Mixed · Translation

Mad Me

My sisters playing bossa nova in Brazil in the 1960s

I was watching the series “Mad Men” yesterday (I know, I am late on that train) and I got really upset – again – and decided to post about it. Nothing to do with the show, which I am enjoying quite a bit, as I was born in 68 and remember my mom wearing wigs and pretty scarves and my dad playing “Manhattan” in the living room. Also, Advertising was my major in college and I even did an internship in a big agency in Rio in the late 80s, early 90s. Although it wasn’t wild as the one in the show, and I was a level-headed young woman… I ended up not working directly in Advertising, though. Some people may not know this but, before becoming a pro photographer, I have worked for many years as an ESL instructor and English-Portuguese translator. I worked in many fields within translation, from pharmaceutical companies to literary publishers. I even went back to my university “alma mater” to take a course on Translation for Subtitles. Therefore, I learned a thing or two on the captioning subject. And that is the reason for my being even more upset yesterday.

Rule number one on translation or transcription? Don’t guess, don’t rush, don’t be lazy, don’t assume! Do your research. I didn’t have google when I first started translating, and that was tough. Nowadays, there are so many resources…. But if you still can’t figure out something, don’t translate it at all then. Better omit than make a mistake. Time frame is usually tight for translators and mistakes will be made, but cultural aspects are one thing that requires extra care. Even if it is just background music.

That’s when I go back to Mad Men and its subtitles. Suddenly the background music gets to be actually foreground, as no one is talking, and a classic from my childhood, “Água de Beber” by Tom Jobim starts playing. Bossa nova was a beloved genre in the 60s, part of the culture of that era, before being downgraded to “elevator music”. Born in Brazil like myself, this genre got famous worldwide for its tender notes and sweet lyrics, and it enchanted any ball with its suave demeanor. Many romantic tunes became couples’ theme songs. My parents included, which elected “Wave”, by the same Jobim, as their “official” song.

As the notes start on the show, the caption reads “[music playing in Spanish]”.

I yelled at the TV. My Irish-Italian-American husband, unaware of the sinful mistake, laughed at my rant:

“Wtf??? That is Portuguese!!! Bossa Nova, folks! Brazil doesn’t speak Spanish, that’s “Água de Beber”…. ok, you don’t have to know the song, of course, not even the genre, nor Portuguese, but don’t assume, please. Just write “background music”, or “soft music” then… at least it’s not incorrect.”

I know that I am a Brazilian-American and the world doesn’t need to know about the culture there as much as I do. However, a translator or caption professional can’t just assume. It is enough that I have to go to many places and people start speaking Spanish with me just because of the way I look. I love Spain, I live in Florida, I have dear friends who speak mainly Spanish. People can speak whatever they want, in my opinion. And although I believe that when you migrate to a country you should assimilate and learn the language to speak in public places, I understand it’s not easy sometimes. There is also the desire for honoring your roots and not “losing the language”. That’s why my son speaks Portuguese, so he can help me keep it alive at home and so he is able to talk to our family in Brazil with closeness. He also took Spanish in school and has many Spanish-speaking friends, he communicates very well with them in their native language. But I don’t. There are differences. Including differences in my mood… Most times I answer in English, and the conversation naturally goes back to English. Sometimes it’s easier to go with the flow and just smile, trying to understand at least 50% of what is being said. Sometimes I start speaking Portuguese and people get surprised. Many times, I start explaining that I am an American citizen born in Brazil, and therefore I am bilingual in English and Portuguese only – most people understand, but some look at me as if I were a snob just trying to be difficult. Why can’t I be proud and protective of my roots too?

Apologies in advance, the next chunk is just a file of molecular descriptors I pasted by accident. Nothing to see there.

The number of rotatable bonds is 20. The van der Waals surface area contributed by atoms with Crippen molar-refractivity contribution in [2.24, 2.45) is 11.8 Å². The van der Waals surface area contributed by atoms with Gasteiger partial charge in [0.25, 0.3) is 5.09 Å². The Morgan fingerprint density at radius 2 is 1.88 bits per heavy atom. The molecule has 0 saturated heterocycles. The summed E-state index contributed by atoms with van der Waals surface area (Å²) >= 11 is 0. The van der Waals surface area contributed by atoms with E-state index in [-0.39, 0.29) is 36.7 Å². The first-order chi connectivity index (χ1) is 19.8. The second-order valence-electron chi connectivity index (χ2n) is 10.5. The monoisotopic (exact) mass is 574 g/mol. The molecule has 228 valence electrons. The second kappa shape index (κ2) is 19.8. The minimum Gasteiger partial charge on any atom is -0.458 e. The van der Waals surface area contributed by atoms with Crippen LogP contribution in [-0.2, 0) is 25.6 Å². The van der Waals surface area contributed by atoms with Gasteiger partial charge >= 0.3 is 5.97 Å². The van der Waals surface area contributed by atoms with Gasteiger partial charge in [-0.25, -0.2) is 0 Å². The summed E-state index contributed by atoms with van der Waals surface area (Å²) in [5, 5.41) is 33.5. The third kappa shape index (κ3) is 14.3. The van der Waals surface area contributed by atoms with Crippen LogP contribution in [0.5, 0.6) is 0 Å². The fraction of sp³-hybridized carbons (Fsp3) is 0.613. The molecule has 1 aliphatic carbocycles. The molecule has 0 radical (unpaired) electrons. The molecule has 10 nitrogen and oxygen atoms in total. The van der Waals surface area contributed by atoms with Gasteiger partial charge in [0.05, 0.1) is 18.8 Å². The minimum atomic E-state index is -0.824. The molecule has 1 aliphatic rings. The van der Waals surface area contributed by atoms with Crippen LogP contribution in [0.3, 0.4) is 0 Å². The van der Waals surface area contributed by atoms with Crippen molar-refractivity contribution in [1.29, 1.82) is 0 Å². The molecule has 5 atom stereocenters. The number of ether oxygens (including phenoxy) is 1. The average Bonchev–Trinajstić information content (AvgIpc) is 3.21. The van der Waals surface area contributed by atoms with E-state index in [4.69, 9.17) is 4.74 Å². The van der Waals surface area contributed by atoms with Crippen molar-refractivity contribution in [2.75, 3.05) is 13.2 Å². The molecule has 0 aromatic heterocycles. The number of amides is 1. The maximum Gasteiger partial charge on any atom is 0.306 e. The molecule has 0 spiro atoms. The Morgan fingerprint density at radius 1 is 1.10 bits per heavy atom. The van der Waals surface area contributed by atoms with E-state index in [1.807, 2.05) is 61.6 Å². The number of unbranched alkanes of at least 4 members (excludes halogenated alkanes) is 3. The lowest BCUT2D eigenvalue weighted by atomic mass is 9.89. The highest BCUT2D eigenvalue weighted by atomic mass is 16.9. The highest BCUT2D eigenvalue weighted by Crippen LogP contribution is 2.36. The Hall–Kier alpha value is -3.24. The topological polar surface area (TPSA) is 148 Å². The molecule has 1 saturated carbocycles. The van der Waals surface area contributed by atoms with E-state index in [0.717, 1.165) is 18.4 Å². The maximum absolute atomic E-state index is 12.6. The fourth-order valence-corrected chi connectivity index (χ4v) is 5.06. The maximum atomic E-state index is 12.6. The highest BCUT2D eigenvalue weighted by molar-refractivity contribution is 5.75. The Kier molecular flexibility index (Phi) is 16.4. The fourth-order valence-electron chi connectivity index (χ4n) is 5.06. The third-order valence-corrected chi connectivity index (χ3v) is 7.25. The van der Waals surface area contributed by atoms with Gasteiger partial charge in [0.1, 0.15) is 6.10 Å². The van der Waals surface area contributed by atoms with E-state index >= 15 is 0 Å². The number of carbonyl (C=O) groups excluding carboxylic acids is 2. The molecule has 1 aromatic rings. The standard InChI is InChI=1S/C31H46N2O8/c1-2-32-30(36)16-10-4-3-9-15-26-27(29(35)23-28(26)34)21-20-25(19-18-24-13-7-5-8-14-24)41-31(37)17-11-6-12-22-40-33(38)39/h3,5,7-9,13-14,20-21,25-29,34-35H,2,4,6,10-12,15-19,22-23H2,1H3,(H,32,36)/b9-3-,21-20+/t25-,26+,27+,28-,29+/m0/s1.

DNA testing showed that I am 59% Portugal, 19% Spain and 19% French, plus other ethnicities in smaller numbers. I have Latin languages all over my DNA, I love them all and embrace the diversity with all my heart. I can communicate a little in all of them. But I was raised in a specific country with a rich and specific culture. Portuguese is actually more similar to Italian sometimes… I just wish people stopped assuming and knew more about the largest country in South America. It has a different history and culture – unique authors, singers and artists. It’s not fun to see your native culture dissolved in a melting pot, becoming a generic substance. Mixing is great, but while maintaining unique individuality is better. Each culture is so rich, it’s important to protected them from fading. I am assuming that Spanish speakers also go through that, trying to untangle their individual countries’ cultures from the web of generalization too.

It’s all way worse when it transcends beyond the grocery stores of Florida into the mass media realm. You should have known better, caption makers.

Thanks for reading, or “obrigada por ler”.

2 thoughts on “Mad Me

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